The PrintFix Pro software is impressive. If the Spyder2Pro is a big improvement on the original Spyder, the PrintFix Pro package is night and day compared to ColorVision??"??"??s PrintProfiler. I??"??"??ve used very sophisticated printer-profiling software that costs thousands of dollars, but everything you need to create a printer profile based on ICC standards is here. Automation is about the only thing you??"??"??ll find on some high-end systems that??"??"??s not included in this software.
To create a profile, you go through an initial set-up pro??"?cess and then print out a target. Several targets can be used depending on how precise you need to be and how much time you have to read them. I wouldn??"??"??t recommend using the 150-patch target??"??"?it simply doesn??"??"??t supply enough data to provide the accuracy users want for professional output??"??"?but the 225-patch target should be fine for most users. There??"??"??s also a 729-patch target, which can be used if you??"??"??re incredibly patient. Keep in mind that each patch must be read by positioning the spectrocolorimeter over the patch and clicking. The more patches you read, the more accurate the profile.
As you read each patch, you??"??"??ll get an audible click followed by a bell sound when the patch has been read. Unfortunately, this doesn??"??"??t necessarily mean you have made an accurate reading??"??"?it??"??"??s not difficult to move your hand while the device is read??"?ing, causing it to misread the patch. In any case, the software will proceed to the next target patch, which will be highlighted in red so you know which one to read. If you read the wrong patch, it will accept the wrong data. But you can hit the cursor back button to go back and re-read any target. You can also go back and re-read patches at a later time. It took me about 15 minutes to complete the process with the 225-patch target, which included going back and fixing a few bogus readings.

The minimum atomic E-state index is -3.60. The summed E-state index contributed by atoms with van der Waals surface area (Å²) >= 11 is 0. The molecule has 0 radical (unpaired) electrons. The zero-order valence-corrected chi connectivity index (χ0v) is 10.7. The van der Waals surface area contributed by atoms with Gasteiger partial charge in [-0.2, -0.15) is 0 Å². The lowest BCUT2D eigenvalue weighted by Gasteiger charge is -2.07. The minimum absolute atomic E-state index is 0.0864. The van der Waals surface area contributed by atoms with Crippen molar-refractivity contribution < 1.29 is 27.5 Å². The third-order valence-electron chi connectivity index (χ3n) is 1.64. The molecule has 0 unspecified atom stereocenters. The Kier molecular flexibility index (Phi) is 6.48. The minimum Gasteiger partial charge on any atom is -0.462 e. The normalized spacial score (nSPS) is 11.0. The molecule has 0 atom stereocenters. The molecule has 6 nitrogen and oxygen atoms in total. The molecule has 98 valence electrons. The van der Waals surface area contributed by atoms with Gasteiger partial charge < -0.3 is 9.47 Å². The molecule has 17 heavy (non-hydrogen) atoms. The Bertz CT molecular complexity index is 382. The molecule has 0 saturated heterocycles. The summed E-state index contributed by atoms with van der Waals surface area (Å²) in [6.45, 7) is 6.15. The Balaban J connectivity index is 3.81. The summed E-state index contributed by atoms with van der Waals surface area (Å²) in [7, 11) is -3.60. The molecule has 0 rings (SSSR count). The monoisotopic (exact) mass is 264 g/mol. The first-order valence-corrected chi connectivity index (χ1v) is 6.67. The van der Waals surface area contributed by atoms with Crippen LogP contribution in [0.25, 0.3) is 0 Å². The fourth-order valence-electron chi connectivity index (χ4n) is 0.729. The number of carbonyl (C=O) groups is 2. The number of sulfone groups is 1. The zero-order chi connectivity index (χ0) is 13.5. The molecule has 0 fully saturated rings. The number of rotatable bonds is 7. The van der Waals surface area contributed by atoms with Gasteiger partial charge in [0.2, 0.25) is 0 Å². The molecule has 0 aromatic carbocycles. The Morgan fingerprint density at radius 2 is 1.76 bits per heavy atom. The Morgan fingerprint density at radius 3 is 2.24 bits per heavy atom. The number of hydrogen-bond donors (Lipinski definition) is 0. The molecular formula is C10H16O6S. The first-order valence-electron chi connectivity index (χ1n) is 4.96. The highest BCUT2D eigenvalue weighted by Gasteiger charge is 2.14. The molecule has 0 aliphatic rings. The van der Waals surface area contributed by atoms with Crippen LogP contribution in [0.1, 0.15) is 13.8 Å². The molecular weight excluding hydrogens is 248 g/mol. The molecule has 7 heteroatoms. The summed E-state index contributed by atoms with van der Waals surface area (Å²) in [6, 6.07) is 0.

Just as I completed this review, the company announced the release of PrintFix Pro 2.0. Although I did not have an opportunity to work with 2.0, its new features include: a new gray axis algorithm (designed to enhance the quality of tinted and black-and-white prints); a Curves Import function, allowing users to apply adjustments to the profile rather than to each individual image; Profile Softproof capabilities (see the effect of custom profile and settings changes before making a test print); multiple test image options that let users easily switch from the standard test images or use their own personal images; and new advanced presets (pre-built or custom).
Results that measure up
Throughout this process, the software compares the LAB color values that are known to be in the target file with the corresponding values of the color patches that your printer actually prints. The profile that??"??"??s created is a mathematical attempt to make those values match. The thing about color management, however, is that those values will never actu??"?ally match 100%. The idea is to make them match as closely as possible with the different machines, papers, and inks.
The PrintFix Pro Suite is a good way to get quality color management at a reasonable price. The process may seem relatively tedious and the tools may not be as precise as systems that cost several times as much money, but the end result is what is important??"??"?and this product will give results that measure up to some pretty sophisticated color professionals.
Price on the ColorVision PrintFix Pro Suite is $649.
Stephen Beals (firstname.lastname@example.org), in prepress production for more than 30 years, is the digital prepress manager with Finger Lakes Press in Auburn, NY.